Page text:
More Real than Merely Biology

There are often cringeworthy moments that happen as a potential foster-adoptive parent. Many of these can be the benignly awkward things that are said, while others can bear a bit more weight to them to the point of feeling either cutting or at least insensitively abrasive. Sure, such comments are made in a well-intentioned manner, but this typically never really softens the content of what is said. We offer up a reply with a pained smile before changing the subject and moving on.

An Education in Waiting

From what we’ve made made aware of and in our experience so far in the foster-adoption process, there seems to be roughly two stages: the whirlwind of being matched with a child and the drama of everything after, or, the stage that typically comes before that which is simply one of waiting. Sure, there are so many more real things that happen during both of these periods, but once you’ve gone through the piles of paperwork, trainings, certifications, interviews, and a house inspection, everything else in between is just that, a time in between.

Brief reflections on the film Martian Child

One of the ways that my wife and I handle the waiting process is by reading or listening to books on the subject of adoption and foster-adoption, or by watching documentaries and films on this theme. A couple of evenings ago, we decided to try and find an adoption-themed movie. After perusing some of the posts on the Adoptive Families website, we settled upon a film called Martian Child starring John Cusack, Bobby Coleman, Amanda Peet, and Oliver Platt. There are plenty of kid-age-friendly movies out there with foster/adoption themes (and this one pretty much is as well being rated PG), but we were looking for something slightly more from both the perspective of the child and the adoptive parents. (Note: the discussion below will discuss plot points and thus contain spoilers.)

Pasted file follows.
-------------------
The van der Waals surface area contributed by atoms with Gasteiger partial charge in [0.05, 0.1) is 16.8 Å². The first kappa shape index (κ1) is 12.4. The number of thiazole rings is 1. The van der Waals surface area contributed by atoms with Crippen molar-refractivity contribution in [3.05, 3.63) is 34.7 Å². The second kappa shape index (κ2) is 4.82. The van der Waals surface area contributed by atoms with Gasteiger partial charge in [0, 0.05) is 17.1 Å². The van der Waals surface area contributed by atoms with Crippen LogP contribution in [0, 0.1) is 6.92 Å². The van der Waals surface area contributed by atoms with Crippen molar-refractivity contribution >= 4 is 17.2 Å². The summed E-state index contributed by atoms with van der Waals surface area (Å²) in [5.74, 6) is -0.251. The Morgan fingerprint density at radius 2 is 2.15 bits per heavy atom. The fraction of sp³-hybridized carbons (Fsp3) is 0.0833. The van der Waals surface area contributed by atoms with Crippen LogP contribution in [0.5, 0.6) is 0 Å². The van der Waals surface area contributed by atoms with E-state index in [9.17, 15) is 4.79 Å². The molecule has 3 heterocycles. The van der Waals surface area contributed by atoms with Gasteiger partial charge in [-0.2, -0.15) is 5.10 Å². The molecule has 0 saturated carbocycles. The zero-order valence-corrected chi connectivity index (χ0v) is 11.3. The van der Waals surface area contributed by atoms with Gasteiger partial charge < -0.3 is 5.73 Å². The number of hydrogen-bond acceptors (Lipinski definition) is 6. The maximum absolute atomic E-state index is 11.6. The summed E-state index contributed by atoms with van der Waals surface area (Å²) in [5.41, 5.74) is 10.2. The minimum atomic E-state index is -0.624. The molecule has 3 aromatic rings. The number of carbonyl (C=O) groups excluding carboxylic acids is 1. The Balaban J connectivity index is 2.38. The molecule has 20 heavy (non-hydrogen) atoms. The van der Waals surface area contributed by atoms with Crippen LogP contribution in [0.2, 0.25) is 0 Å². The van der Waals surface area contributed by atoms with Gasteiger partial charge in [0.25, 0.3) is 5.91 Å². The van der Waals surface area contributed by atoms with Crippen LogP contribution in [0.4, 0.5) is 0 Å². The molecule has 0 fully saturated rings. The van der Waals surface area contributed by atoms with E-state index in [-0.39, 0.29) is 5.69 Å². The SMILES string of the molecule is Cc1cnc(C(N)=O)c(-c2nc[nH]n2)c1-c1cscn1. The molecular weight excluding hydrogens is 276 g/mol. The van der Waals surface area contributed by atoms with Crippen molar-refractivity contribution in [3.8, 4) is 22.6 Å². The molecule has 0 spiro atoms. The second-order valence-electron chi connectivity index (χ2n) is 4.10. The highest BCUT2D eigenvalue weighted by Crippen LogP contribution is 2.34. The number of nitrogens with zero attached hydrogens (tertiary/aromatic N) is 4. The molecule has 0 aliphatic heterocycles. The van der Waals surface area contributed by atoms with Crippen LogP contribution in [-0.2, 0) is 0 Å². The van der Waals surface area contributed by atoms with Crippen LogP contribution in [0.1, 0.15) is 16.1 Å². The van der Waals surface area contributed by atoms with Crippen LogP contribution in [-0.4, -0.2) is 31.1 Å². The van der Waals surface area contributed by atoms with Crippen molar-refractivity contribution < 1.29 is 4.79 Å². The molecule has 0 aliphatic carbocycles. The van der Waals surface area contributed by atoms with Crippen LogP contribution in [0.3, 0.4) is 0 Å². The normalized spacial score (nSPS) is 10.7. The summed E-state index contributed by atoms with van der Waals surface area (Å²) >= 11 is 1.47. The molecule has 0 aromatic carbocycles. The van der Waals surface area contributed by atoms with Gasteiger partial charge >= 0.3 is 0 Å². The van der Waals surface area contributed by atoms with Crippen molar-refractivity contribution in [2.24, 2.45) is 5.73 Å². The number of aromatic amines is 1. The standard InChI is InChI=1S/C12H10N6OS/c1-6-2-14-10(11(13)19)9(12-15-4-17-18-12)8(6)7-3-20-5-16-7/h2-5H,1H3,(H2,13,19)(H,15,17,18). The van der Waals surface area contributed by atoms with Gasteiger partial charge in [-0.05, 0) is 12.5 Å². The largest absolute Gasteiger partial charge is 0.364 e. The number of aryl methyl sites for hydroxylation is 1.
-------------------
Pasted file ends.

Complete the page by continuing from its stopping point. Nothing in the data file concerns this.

Foster-Adoption Resources

I wanted to signal a couple of things. The first is that I’ve updated the Foster-Adoption Resources page quite extensively. It is in part based upon another list posted from an online friend of mine as well as heavily supplanted by my own research and reading.

Secondly, my wife recently told me about a podcast entitled Foster Parenting Podcast. In particular, this episode called “All the Dirt on Foster Care and Why You Should Still Do it.” It’s a really outstanding digest of a list of responses to a bunch of the things typically said to them—things that are said with a good intention but often end up being hurtful or at least spoken in an ignorance that isn’t helpful. The episode is very encouraging and comes highly recommended.

Unfortunately, the two hosts have decided to take a hiatus and have deleted a majority of the episodes of their podcast, but for an understandable reason. Thankfully, they’ve at least left up a good handful of their favorite episodes that have a more generalized approach (and also don’t contain some of the information that they would prefer to keep private now that their children are getting older). You can still find their remaining episodes on iTunes and they have an active Facebook page that is well worth checking out.


Lest readers of this space presume I know what I am talking about, rest assured that I am incredibly naïve about this prospect of foster-adoption. But isn’t that the nature of the thing, especially for a person (and a couple) who has never gone down this path before? And even then, if they have, isn’t every situation and child wonderfully unique so that in every circumstance, we all don’t know what we’re doing to some extent?


What is a vocation? Typically, when Christians hear this word, we usually think of either a “calling” or further, one’s “call” be a pastor, priest, etc. When I’ve met people and told them that I’ve received a PhD in Theology, they will often ask, “Are you in the ministry?” Historically, of course, this makes a good deal of sense, but it does not exactly provide a full picture of what the term “vocation” might actually mean, whatever degree one may or may not have earned.